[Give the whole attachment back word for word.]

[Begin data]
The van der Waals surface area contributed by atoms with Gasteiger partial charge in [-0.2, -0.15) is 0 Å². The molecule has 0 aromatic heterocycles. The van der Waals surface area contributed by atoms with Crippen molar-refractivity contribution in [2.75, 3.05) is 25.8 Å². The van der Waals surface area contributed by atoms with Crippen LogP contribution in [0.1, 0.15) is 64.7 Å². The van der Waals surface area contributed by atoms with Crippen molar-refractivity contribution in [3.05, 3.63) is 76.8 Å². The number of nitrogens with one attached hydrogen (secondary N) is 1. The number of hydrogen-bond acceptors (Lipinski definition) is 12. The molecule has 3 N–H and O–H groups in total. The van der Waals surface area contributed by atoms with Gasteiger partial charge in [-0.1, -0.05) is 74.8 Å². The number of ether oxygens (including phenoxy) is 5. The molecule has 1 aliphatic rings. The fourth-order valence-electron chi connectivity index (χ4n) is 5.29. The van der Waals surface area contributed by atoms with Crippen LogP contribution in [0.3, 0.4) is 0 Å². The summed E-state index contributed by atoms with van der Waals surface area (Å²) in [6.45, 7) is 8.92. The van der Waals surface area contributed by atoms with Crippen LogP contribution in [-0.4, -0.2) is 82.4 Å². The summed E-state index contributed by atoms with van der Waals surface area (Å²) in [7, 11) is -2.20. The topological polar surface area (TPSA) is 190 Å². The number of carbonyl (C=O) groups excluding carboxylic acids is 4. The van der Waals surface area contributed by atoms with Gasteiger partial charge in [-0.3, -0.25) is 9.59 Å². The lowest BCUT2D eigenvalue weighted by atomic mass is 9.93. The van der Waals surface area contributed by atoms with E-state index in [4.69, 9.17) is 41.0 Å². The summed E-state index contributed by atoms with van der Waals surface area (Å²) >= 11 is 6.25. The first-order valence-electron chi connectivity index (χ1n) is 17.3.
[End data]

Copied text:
The van der Waals surface area contributed by atoms with Gasteiger partial charge in [-0.2, -0.15) is 0 Å². The molecule has 0 aromatic heterocycles. The van der Waals surface area contributed by atoms with Crippen molar-refractivity contribution in [2.75, 3.05) is 25.8 Å². The van der Waals surface area contributed by atoms with Crippen LogP contribution in [0.1, 0.15) is 64.7 Å². The van der Waals surface area contributed by atoms with Crippen molar-refractivity contribution in [3.05, 3.63) is 76.8 Å². The number of nitrogens with one attached hydrogen (secondary N) is 1. The number of hydrogen-bond acceptors (Lipinski definition) is 12. The molecule has 3 N–H and O–H groups in total. The van der Waals surface area contributed by atoms with Gasteiger partial charge in [-0.1, -0.05) is 74.8 Å². The number of ether oxygens (including phenoxy) is 5. The molecule has 1 aliphatic rings. The fourth-order valence-electron chi connectivity index (χ4n) is 5.29. The van der Waals surface area contributed by atoms with Crippen LogP contribution in [0.3, 0.4) is 0 Å². The summed E-state index contributed by atoms with van der Waals surface area (Å²) in [6.45, 7) is 8.92. The van der Waals surface area contributed by atoms with Crippen LogP contribution in [-0.4, -0.2) is 82.4 Å². The summed E-state index contributed by atoms with van der Waals surface area (Å²) in [7, 11) is -2.20. The topological polar surface area (TPSA) is 190 Å². The number of carbonyl (C=O) groups excluding carboxylic acids is 4. The van der Waals surface area contributed by atoms with Gasteiger partial charge in [-0.3, -0.25) is 9.59 Å². The lowest BCUT2D eigenvalue weighted by atomic mass is 9.93. The van der Waals surface area contributed by atoms with E-state index in [4.69, 9.17) is 41.0 Å². The summed E-state index contributed by atoms with van der Waals surface area (Å²) >= 11 is 6.25. The first-order valence-electron chi connectivity index (χ1n) is 17.3.